Apparently, the brain cannot distinguish between things we want and things we have. Neurologically, then, our brains treat the failure to achieve our goal the same way as it treats the loss of a valued possession. And up until the moment, the goal is achieved, we have failed to achieve it, setting up a constant tension that the brain seeks to resolve.

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Ideally, this tension is resolved by driving us towards accomplishment. In many cases, though, the brain simply responds to the loss, causing us to feel fear, anxiety, even anguish, depending on the value of the as-yet-unattained goal.

Love, Loss, Dopamine, and Our Dreams

The brains functions are carried out by a stew of chemicals called neurotransmitters. You’ve probably heard of serotonin, which plays a key role in our emotional life – most of the effective anti-depressant medications on the market are serotonin reuptake inhibitors, meaning they regulate serotonin levels in the brain leading to more stable moods.

Somewhat less well-known is another neurotransmitter, dopamine. Among other things, dopamine acts as a motivator, creating a sensation of pleasure when the brain is stimulated by achievement. Dopamine is also involved in maintaining attention – some forms of ADHD are linked to irregular responses to dopamine.[1]

So dopamine plays a key role in keeping us focused on our goals and motivating us to attain them, rewarding our attention and achievement by elevating our mood. That is, we feel good when we work towards our goals.

Dopamine is related to wanting – to desire. The attainment of the object of our desire releases dopamine into our brains and we feel good. Conversely, the frustration of our desires starves us of dopamine, causing anxiety and fear.

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One of the greatest desires is romantic love – the long-lasting, “till death do us part” kind. It’s no surprise, then, that romantic love is sustained, at least in part, through the constant flow of dopamine released in the presence – real or imagined – of our true love. Loss of romantic love cuts off that supply of dopamine, which is why it feels like you’re dying – your brain responds by triggering all sorts of anxiety-related responses.

Herein lies obsession, as we go to ever-increasing lengths in search of that dopamine reward. Stalking specialists warn against any kind of contact with a stalker, positive or negative, because any response at all triggers that reward mechanism. If you let the phone ring 50 times and finally pick up on the 51st ring to tell your stalker off, your stalker gets his or her reward, and learns that all s/he has to do is wait for the phone to ring 51 times.

Romantic love isn’t the only kind of desire that can create this kind of dopamine addiction, though – as Captain Ahab (from Moby Dick) knew well, any suitably important goal can become an obsession once the mind has established ownership.

The Neurology of Ownership

Ownership turns out to be about a lot more than just legal rights. When we own something, we invest a part of ourselves into it – it becomes an extension of ourselves.

In a famous experiment at Cornell University, researchers gave students school logo coffee mugs, and then offered to trade them chocolate bars for the mugs. Very few were willing to make the trade, no matter how much they professed to like chocolate. Big deal, right? Maybe they just really liked those mugs![2]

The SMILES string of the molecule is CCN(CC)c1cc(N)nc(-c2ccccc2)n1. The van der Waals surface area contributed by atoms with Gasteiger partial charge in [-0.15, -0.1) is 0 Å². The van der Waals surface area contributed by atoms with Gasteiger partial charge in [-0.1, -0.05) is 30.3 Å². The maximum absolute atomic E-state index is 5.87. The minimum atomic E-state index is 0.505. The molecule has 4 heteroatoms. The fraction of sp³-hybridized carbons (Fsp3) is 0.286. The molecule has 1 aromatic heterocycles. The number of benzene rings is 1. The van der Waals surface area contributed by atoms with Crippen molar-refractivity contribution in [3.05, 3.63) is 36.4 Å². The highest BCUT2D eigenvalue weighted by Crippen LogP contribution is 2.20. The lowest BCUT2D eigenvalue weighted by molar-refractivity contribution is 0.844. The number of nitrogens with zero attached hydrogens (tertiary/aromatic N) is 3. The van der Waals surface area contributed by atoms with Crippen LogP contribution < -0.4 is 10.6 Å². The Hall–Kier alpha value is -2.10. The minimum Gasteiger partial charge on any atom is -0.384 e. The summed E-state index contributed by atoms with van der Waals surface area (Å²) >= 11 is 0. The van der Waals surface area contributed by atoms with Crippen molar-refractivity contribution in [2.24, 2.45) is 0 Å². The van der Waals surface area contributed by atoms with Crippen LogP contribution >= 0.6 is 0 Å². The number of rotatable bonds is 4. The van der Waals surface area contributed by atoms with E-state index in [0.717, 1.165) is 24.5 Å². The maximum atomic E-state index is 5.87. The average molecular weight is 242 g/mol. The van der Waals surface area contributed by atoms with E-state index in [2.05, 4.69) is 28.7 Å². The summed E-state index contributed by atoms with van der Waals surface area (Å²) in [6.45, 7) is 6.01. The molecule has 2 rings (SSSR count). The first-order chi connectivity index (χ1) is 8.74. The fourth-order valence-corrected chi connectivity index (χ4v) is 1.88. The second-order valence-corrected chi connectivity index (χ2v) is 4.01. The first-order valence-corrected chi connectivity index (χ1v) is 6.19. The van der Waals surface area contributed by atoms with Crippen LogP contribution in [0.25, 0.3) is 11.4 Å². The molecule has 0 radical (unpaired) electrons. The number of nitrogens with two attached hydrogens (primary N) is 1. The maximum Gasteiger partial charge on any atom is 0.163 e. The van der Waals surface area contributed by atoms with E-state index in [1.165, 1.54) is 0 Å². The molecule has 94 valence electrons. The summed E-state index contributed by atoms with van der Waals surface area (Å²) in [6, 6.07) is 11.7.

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But when they reversed the experiment, handing out chocolate and then offering to trade mugs for the candy, they found that now, few students were all that interested in the mugs. Apparently the key thing about the mugs or the chocolate wasn’t whether students valued whatever they had in their possession, but simply that they had it in their possession.

This phenomenon is called the “endowment effect”. In a nutshell, the endowment effect occurs when we take ownership of an object (or idea, or person); in becoming “ours” it becomes integrated with our sense of identity, making us reluctant to part with it (losing it is seen as a loss, which triggers that dopamine shut-off I discussed above).

Interestingly, researchers have found that the endowment effect doesn’t require actual ownership or even possession to come into play. In fact, it’s enough to have a reasonable expectation of future possession for us to start thinking of something as a part of us – as jilted lovers, gambling losers, and 7-year olds denied a toy at the store have all experienced.

The Upshot for Goal-Setters

So what does all this mean for would-be achievers?

On one hand, it’s a warning against setting unreasonable goals. The bigger the potential for positive growth a goal has, the more anxiety and stress your brain is going to create around it’s non-achievement.

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It also suggests that the common wisdom to limit your goals to a small number of reasonable, attainable objectives is good advice. The more goals you have, the more ends your brain thinks it “owns” and therefore the more grief and fear the absence of those ends is going to cause you.

On a more positive note, the fact that the brain rewards our attentiveness by releasing dopamine means that our brain is working with us to direct us to achievement. Paying attention to your goals feels good, encouraging us to spend more time doing it. This may be why outcome visualization — a favorite technique of self-help gurus involving imagining yourself having completed your objectives — has such a poor track record in clinical studies. It effectively tricks our brain into rewarding us for achieving our goals even though we haven’t done it yet!

But ultimately, our brain wants us to achieve our goals, so that it’s a sense of who we are that can be fulfilled. And that’s pretty good news!

More About Goals Setting

Featured photo credit: Alexa Williams via unsplash.com

Reference